Given the name of this blog, Wilde About History, I thought it would be remiss not to write about Oscar Wilde, one of the most important writers of the 19th century and a prominent LGBT+ figure in a period of great repression.
Born in 1854 in Dublin, Wilde’s parents were part of the intellectual milieu of Dublin society. Notable figures such as George Petrie, Samuel Ferguson and Sheridan Le Fanu greatly influenced Oscar growing up as their family home became a focal point for the intellectuals of Dublin. Home-schooled until the age of nine, Oscar then attended the Portora Royal School in County Fermanagh. Oscar left Portora to read classics at Trinity College, Dublin in 1871 with a royal scholarship. Here, Oscar mixed with scholars like Arthur Palmer, R. Y. Tyrell and his tutor J. P. Mahaffy. An outstanding student at Trinity and a member of the University Philosophical Society with a passion for aestheticism, Wilde would compete for a demyship to Magdalen College, Oxford- winning easily due to his extensive study of Greek.
From 1874 to 1878, Oscar studied Literae Humaniores at Magdalen, becoming well known for his role in the aesthetic and decadent movements. Oscar was effeminate during his time at Oxford. He wore his hair long, scorned masculine sports and decorated his room with lilies, sunflowers and peacock feathers. Yet Oscar showed incredible strength of character during these times, even single-handedly fighting off four students who physically attacked him. Oscar had been a writer for years, writing Resquiescat aged 12 following the death of his younger sister Isola. In 1878, Oscar won the prestigious Newdigate Prize for Ravenna. In November of that same year, he graduated with a double first in his B.A. of Classical Moderations and Literae Humaniores.
Graduating from Oxford, Oscar returned to Dublin. Unsure of what to do next, he wrote to acquaintances to enquire about a position at Oxford or Cambridge University. Yet with no positions forthcoming, Oscar moved to London as a bachelor with the last of his fathers inheritance. Oscar spent the next six years splitting his time between London and Paris, travelling occasionally to the U.S. to deliver lectures on aestheticism.
In 1881, aged 27, Oscar published Poems which collected, revised and expanded the poems and lyrics which Oscar had been publishing since his time at Trinity. The book was well-received and sold out in its first edition. In August 1883, Oscar’s first play Vera opened in New York to lukewarm reviews, closing a week after its opening.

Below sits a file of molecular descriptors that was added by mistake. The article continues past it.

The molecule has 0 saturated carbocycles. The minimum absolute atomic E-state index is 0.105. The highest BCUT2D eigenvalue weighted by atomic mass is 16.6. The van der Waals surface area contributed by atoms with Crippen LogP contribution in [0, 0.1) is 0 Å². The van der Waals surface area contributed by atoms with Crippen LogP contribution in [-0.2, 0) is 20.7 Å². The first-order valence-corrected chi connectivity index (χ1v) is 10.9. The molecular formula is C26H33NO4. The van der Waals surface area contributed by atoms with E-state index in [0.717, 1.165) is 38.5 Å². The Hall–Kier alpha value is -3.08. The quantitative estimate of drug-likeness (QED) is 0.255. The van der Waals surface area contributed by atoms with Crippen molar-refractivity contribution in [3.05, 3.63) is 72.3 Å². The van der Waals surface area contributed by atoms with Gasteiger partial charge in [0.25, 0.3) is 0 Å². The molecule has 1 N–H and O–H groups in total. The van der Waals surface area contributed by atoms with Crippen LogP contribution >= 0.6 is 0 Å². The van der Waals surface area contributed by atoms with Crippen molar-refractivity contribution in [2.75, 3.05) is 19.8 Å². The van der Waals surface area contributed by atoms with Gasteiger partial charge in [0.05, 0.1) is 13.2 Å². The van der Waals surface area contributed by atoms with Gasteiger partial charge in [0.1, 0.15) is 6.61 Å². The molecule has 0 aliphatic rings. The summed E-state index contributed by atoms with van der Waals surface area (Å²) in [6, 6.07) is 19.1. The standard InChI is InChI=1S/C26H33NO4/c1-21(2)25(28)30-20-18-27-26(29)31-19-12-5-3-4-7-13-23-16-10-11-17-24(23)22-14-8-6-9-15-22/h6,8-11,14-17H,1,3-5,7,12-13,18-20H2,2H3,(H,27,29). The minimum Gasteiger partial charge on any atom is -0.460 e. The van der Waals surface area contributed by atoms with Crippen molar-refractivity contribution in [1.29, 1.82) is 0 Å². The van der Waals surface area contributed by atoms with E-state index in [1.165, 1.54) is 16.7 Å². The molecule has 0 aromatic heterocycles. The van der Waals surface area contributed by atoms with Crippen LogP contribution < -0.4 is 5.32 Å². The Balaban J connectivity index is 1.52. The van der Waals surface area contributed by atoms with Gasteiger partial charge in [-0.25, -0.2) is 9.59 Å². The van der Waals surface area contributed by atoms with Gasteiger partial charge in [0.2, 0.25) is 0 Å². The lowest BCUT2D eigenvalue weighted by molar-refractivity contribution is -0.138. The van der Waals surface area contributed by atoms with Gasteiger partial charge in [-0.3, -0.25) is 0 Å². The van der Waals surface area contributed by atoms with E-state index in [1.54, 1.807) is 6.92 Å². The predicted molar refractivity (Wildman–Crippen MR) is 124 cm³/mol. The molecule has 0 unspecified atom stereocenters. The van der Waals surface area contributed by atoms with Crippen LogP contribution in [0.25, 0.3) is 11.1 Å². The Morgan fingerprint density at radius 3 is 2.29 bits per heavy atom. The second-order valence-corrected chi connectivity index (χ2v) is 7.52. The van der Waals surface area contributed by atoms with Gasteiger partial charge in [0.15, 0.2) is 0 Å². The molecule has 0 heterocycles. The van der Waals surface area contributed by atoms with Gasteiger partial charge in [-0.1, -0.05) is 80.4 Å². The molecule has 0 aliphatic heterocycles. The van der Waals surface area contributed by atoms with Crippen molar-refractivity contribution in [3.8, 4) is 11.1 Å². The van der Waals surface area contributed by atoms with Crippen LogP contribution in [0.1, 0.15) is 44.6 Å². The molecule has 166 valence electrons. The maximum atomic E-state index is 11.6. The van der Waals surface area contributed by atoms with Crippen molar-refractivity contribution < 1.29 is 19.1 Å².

In 1884, Oscar married Constance Lloyd having been introduced to her in 1881. The couple had infamously luxurious tastes and their marital home was renovated for seven months to reach the standards expected of such luxurious figures.
Between 1885 and 1887, Oscar worked as a contributor to the Pall Mall Gazette and other journals, writing astute columns on subjects as diverse as art, life and Irish Nationalism. In mid-1887, Oscar became the editor of The Lady’s World, renaming it The Woman’s World and adding serious articles on politics and culture. Oscar became such an important contributor to the success of The Woman’s World that the magazine ended publication just after he left the helm.
Finding his voice in prose, Oscar released The Happy Prince and Other Tales in 1888 along with The Portrait of Mr W. H. (1889), Lord Arthur Savile’s Crime and Other Stories (1891) and A House of Pomegranates (1891). The Picture of Dorian Grey was also released around this time (originally written in 1890 but the longer, book form was released in 1891). Criticised instantly for its decadent literary style and allusions to homosexuality by some critics, while others simply dismissed it as mediocre. Yet, modern critics hail this work as a prime example of late-Victorian Gothic fiction.
Returning to theatre, Oscar opened The Duchess of Padua in New York in 1891, having written it in 1883. Derivative of William Shakespeare, the play garnered lacklustre reviews before closing three weeks after the premiere. With his inspiration renewed by the salons littéraires of Paris in 1981, Oscar rapidly wrote the tragedy Salomé, written in French which was well-received but was not performed until 1896 in Paris. Oscar followed Salomé with the wildly popular Lady Windemere’s Fan (1892), A Woman of No Importance (1893) and An Ideal Husband (1894), quintessentially British plays which were received well both commercially and critically. Oscar’s true masterpiece though was written in 1894, The Importance of Being Earnest, performed in 1895 to acclaim and triumph.
Yet it was Wilde’s personal life that would come to overshadow his professional success. In 1886, Robert Ross, having read Oscar’s poetry before their meeting was determined to seduce Oscar as a seventeen year old and did so, opening Oscar’s world to his homosexuality. In 1891, Oscar began an affair with Lord Alfred Douglas, also known as Bosie. Following a libellous claim of homosexuality, Oscar sued Bosie’s father, the Marquis of Queensberry. Wilde lost the trial and details of his private life were publicly revealed causing scandal during the trial, leading to Oscar being arrested and put on trial for gross indecency, being sentenced to two years of hard labour. While in prison, Oscar composed the letter De Profundis which was released posthumously. Wilde was released with his health incredibly damaged from the hard labour and his reputation in tatters. He lived in Europe for the remainder of his life. In this period he produced his final publication The Ballad of Reading Gaol (1898). He died in Paris in 1900.
Nevertheless, Oscar Wilde should be remembered as one of the greatest intellectuals and writers of the 19th century, a man whose work stands the test of time and a character of outstanding interest in the area of LGBT+ history.